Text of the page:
Correo Argentino, the mail service, has an office in most neighborhoods; some locutorios (phone centers) serve as collection points and sell stamps. Mail delivery isn't dependable: it can take 6 to 21 days for standard letters and postcards to get to the United States. Regular airmail letters cost 4 pesos for up to 20 grams.

If you want to be sure something will arrive, send it by correo certificado (registered mail), which costs 10.75 pesos for up to 20 grams. Postboxes are dark blue and yellow, but there are very few that are not directly outside—or even inside—post offices. Valuable items are best sent with express services like DHL, UPS, or FedEx—delivery within one to two days for a 5-kilogram (11-pound) package starts at 550 pesos.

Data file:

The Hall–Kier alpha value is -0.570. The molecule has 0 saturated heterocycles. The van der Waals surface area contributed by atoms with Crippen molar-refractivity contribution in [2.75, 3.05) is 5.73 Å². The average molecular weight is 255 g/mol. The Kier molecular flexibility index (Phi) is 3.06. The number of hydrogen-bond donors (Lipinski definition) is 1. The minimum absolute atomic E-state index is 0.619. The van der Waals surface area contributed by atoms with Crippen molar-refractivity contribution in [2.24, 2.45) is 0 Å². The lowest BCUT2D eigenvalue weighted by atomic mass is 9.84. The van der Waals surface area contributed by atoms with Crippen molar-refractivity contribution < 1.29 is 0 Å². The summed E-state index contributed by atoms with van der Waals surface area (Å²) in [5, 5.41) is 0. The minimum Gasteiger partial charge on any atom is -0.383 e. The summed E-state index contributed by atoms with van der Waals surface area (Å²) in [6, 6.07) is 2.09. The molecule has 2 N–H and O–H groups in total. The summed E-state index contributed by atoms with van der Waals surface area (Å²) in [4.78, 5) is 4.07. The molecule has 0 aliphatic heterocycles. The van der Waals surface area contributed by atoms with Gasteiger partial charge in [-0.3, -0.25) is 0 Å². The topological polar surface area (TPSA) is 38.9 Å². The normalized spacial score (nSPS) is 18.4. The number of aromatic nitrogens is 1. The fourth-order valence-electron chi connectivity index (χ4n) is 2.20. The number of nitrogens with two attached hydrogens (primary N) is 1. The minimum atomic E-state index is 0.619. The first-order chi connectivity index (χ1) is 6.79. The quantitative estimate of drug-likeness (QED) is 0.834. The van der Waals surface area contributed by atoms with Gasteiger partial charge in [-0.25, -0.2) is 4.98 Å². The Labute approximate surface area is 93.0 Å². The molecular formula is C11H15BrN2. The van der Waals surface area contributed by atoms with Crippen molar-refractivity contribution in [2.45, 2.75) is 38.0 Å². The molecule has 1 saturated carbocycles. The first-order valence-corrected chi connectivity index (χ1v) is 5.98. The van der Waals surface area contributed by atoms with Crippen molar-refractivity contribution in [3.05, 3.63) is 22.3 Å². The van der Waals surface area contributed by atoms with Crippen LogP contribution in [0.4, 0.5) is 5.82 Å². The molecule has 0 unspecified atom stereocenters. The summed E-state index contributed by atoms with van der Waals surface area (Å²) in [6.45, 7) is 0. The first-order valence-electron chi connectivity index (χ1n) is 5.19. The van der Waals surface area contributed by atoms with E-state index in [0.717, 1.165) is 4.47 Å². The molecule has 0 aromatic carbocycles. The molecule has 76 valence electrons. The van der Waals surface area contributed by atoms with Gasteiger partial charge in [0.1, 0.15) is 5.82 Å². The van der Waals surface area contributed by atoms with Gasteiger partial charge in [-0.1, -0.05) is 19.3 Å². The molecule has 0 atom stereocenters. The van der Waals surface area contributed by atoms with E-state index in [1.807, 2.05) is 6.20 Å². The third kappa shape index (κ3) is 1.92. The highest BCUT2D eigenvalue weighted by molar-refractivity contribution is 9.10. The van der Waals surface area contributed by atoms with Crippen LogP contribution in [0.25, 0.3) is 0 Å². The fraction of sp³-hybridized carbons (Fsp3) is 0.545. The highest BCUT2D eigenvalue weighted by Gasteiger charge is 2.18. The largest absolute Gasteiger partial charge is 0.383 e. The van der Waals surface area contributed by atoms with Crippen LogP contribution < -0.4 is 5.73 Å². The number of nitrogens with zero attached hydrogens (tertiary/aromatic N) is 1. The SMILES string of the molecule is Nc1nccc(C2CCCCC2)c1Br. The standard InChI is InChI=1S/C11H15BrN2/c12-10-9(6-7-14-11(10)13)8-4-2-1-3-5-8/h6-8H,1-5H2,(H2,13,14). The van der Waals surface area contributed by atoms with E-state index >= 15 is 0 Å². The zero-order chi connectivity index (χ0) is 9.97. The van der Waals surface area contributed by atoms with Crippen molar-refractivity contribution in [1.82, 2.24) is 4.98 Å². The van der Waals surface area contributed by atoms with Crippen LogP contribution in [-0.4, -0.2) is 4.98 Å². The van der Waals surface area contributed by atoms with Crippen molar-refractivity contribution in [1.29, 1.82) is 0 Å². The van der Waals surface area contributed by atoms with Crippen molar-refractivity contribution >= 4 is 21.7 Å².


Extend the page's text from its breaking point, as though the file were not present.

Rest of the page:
Argentina's post-code system is based on a four-digit code. Each province has been assigned a letter (the city of Buenos Aires is "C," for instance) that goes before the number code, and each city block is identified by three letters afterward (such as ABD). In practice, however, only big cities use these complete postal codes (which look like C1234ABD; the rest of Argentina uses the basic number code (1234, for example).


Correo Argentino (

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